Growing up in the Philippines, residential student Evan Sinclair developed a passion for sustainability and the environment from an early age.
Now, in his second year of a Bachelor of Arts/Commerce degree at the University of Melbourne, Evan and several of his university friends have put their environmental passions into action by helping to develop Ecco Kuppa, a social enterprise built around the sale of reusable coffee cups, where 100% of the profits are used to plant trees in Brazil and Bolivia.
The project started after Evan joined the university society Enactus, a community of student, academic and business leaders committed to taking entrepreneurial actions to help others.
‘I sort of forced my way into this project, which was in its very early stages at the time, because one of my friends at university was the founder,’ says Evan.
The scope of the project then quickly grew as Evan and his friends realised that they had a number of unique advantages in the reusable coffee cup industry.
‘We’re the only student-led reusable coffee cup company and we’re the ones donating the highest percentage (100%) of profits to sustainability initiatives. I’d say we’re providing a younger perspective in a very saturated market. That’s where we fit in and really do differentiate ourselves for the better,’ explains Evan.
Furthermore, Evan highlights several unique design features to the cups, including their straight lines, different textures and depth of colour choices. The group also plans to make the cups fully recyclable, with Ecco Kuppa currently considering glass, recycled plastic, bamboo and rice husk as production materials.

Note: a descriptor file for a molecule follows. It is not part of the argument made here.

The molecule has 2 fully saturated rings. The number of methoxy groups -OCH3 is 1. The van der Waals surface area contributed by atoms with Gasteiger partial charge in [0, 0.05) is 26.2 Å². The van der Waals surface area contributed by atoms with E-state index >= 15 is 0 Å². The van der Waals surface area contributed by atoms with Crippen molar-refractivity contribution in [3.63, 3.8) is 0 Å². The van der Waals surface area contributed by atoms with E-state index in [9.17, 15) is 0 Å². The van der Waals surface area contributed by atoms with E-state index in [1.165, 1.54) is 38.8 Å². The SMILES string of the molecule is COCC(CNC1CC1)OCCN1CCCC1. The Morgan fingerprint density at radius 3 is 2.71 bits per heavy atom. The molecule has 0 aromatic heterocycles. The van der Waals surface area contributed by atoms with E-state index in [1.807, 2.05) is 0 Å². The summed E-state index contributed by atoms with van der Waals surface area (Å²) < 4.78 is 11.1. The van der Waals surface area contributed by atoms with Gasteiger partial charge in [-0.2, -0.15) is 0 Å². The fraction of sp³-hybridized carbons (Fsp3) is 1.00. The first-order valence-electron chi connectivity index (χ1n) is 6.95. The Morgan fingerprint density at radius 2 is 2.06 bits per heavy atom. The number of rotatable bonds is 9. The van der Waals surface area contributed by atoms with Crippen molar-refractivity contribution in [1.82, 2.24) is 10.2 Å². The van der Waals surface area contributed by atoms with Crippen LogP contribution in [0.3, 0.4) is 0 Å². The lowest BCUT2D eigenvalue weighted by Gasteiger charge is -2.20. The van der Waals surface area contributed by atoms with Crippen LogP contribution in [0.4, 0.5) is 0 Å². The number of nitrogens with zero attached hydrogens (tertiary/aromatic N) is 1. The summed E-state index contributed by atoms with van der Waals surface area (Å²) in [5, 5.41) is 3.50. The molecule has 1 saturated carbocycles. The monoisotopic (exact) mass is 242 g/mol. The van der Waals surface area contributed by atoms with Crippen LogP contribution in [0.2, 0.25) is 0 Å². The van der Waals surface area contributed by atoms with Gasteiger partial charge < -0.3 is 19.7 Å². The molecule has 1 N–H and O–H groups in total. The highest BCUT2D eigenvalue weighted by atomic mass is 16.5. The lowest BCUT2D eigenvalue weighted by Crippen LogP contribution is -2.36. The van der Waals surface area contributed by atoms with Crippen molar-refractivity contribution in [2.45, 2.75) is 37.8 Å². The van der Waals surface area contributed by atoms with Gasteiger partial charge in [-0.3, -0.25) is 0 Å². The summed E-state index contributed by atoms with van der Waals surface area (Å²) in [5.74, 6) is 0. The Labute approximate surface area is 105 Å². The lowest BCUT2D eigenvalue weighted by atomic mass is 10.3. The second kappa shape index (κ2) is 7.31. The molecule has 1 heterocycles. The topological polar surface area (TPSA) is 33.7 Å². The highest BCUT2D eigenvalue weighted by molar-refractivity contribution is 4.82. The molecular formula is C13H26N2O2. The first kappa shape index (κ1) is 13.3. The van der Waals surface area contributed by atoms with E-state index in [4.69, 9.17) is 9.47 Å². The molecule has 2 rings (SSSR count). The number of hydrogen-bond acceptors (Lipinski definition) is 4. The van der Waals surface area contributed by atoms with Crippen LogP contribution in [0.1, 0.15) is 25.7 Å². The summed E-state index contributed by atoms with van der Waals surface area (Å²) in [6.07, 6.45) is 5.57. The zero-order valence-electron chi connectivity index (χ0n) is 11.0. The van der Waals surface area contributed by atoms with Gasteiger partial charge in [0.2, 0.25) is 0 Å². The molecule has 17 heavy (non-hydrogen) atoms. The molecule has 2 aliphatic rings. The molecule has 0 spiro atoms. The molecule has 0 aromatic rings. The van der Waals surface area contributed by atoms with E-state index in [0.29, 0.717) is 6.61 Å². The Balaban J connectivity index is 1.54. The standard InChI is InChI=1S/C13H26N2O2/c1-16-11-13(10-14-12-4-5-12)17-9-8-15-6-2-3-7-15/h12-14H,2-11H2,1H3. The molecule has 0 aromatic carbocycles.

Getting the project off the ground hasn’t all been smooth sailing though, and dealing with rejection has been something Evan admits he has found challenging. However, it’s these experiences that have helped him to develop the interpersonal skills needed to thrive in the business world.
‘I don’t think I’ve necessarily used anything from my degree, but the project has encouraged me to develop soft skills. I’ve had to develop relationships with café owners and managers, which is really about learning to be an entrepreneur and is an experience not many other uni students get.’
Ecco Kuppa now stocks reusable coffee cups at eight cafes across the University of Melbourne, with plans to expand to other universities and develop corporate partnerships. ‘It’s always really exciting to sell ten more cups to a café because we know that, in turn, that’s going on to plant ten more trees,’ says Evan. ‘It’s a really good feeling knowing exactly where everything is going. There are very few other social enterprises in the country doing something quite like this. It’s something you feel good about spending your time doing.’
Evan has also enjoyed liaising with the Trinity Careers and Alumni Office about his project and is excited to have the cups available through the Trinity Shop.
Evan, who served on the sustainability committee at Trinity, was awarded an Outstanding Contribution to Community Service medal at this year’s Valedictory Ceremony for his initiative.
Asked whether he would consider starting his own business, Evan says he’s focused on completing his studies and refining Ecco Kuppa for the moment, but may consider it in future.
‘Starting my own business is something I have thought about, probably because my family has always had their own businesses. I guess seeing how things work has always been at the forefront of my mind and being able to apply my interests in social entrepreneurship is definitely something I’ve been thinking about. I think it’s really important that companies understand how their actions impact others,’ he says.
Ecco Kuppa coffee cups can be purchased through the Trinity Shop for $15. For more information about Ecco Kuppa, visit their website or follow them on social media.